- do not strike out entirely on your own. You will need some support from outside – that is one of the main reasons to have a community partner.
- do not put anything off till the last minute. In a complex project like this you will be surprised at the number of tasks there are to accomplish. In particular, you'll gain a lot by attacking your organizational tasks as early as possible.
Last year's projects are linked to from last year's course website. They are all great, so look there for some inspiration. Please note that these sites were made by students with no prior technical experience; if you're in that category they may look daunting right now, but don't be discouraged, you'll learn what you need to in time to make something really cool.
If you have no technical background, this may not make much sense to you in the first class, but as the semester progresses you'll understand more. Here are some of the technical skills you will be using in your project:
- Web hosting
- I will provide hosting for class websites at hackinghistory.ca.
- Theme Development
- each of these websites will come equipped with a starter theme with which I have some familiarity. Over the course of the project, you will adapt that theme to serve your purposes. This means you will work directly with:
- changing CSS files to give the site a new look-and-feel
- modifying HTML templates to change the arrangement of elements on various web pages
- Text editing
- in order to do all of the above, you should become at least a little familiar with a text editor. One free cross-platform editor that is also used by the CS department at U of T is Komodo Edit. Later in the term we will also go over various ways to edit code directly from the WordPress administrative interface.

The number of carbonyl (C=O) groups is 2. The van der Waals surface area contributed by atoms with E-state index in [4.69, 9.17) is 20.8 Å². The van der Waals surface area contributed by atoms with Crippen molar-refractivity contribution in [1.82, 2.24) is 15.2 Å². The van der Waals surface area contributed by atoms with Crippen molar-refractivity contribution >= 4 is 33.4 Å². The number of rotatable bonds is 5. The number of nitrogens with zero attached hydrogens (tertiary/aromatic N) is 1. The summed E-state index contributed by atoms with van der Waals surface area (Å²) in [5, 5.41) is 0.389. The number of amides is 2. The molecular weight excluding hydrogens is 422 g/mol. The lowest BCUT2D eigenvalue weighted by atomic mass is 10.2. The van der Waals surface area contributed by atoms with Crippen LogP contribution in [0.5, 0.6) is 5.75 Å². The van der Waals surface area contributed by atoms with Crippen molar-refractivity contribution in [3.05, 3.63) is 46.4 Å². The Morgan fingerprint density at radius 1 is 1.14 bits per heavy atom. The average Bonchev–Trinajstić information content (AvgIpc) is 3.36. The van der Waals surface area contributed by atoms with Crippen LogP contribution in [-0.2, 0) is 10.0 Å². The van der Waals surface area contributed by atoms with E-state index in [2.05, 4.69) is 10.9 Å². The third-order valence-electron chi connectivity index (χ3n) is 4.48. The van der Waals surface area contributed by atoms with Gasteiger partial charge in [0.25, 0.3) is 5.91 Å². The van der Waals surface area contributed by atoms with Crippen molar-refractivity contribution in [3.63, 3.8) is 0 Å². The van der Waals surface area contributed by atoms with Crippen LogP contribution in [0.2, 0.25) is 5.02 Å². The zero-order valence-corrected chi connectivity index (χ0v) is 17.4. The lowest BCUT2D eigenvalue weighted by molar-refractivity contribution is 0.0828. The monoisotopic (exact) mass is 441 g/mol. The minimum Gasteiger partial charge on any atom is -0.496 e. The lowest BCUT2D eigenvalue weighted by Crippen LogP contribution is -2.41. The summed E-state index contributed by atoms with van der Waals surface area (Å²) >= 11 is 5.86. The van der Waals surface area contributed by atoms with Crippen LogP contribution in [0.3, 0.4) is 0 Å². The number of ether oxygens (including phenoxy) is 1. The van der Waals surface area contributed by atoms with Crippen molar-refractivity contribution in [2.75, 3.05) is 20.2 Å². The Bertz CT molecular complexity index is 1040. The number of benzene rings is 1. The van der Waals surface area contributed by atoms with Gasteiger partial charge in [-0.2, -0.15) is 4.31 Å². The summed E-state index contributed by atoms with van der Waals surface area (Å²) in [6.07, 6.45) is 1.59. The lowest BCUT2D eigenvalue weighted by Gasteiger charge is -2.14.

Human Subjects Ethics Review
One of the benefits to a partner is that work done in the service of that organization is exempt from the ethics review process. If however you conduct interviews, etc. outside of the project you will need to comply with the University's Ethics Review process; cf. also this document. The procedure is not terribly onerous but it does take some time so be very serious about this.
# The final project will be evaluated based on its success in meeting the goals outlined in the proposal, on the integrity of historical analysis, on the aesthetics of the presentation, and on the satisfaction of the community partners with your work.
|Component||Due Date||Group/Indiv||% of Course Grade|
|Proposal & Presentation||Nov. 29||Group||10|
|Interim Report||Feb. 21||Group||10|
|Final Product||Apr. 04||Group||20|
In addition, most of your blog postings in semester 2 will be concerned with your project & your progress on it.
The proposal is a substantial group effort which involves the submission of a formal document to me and to your partner, as well as a presentation component. Read more about it on its own page.
The Interim Report is a report back to me and to your partner on the progress you're making. It will be about 8-10 pages long, and indicate
- how much of the website content you've completed, and whether there are any serious problems that might require you to change your focus.
- how much of the website design is complete, and where you expect further challenges
- in what ways you find yourself departing from the plan agreed upon, and why.
The Final product is a fantastically intricate and rich historical website, with lots of exciting bits of information presented in a vigourous, interesting, and visually appealing manner.
I'll ask your partner for feedback on your work, and take that into account in my final grade.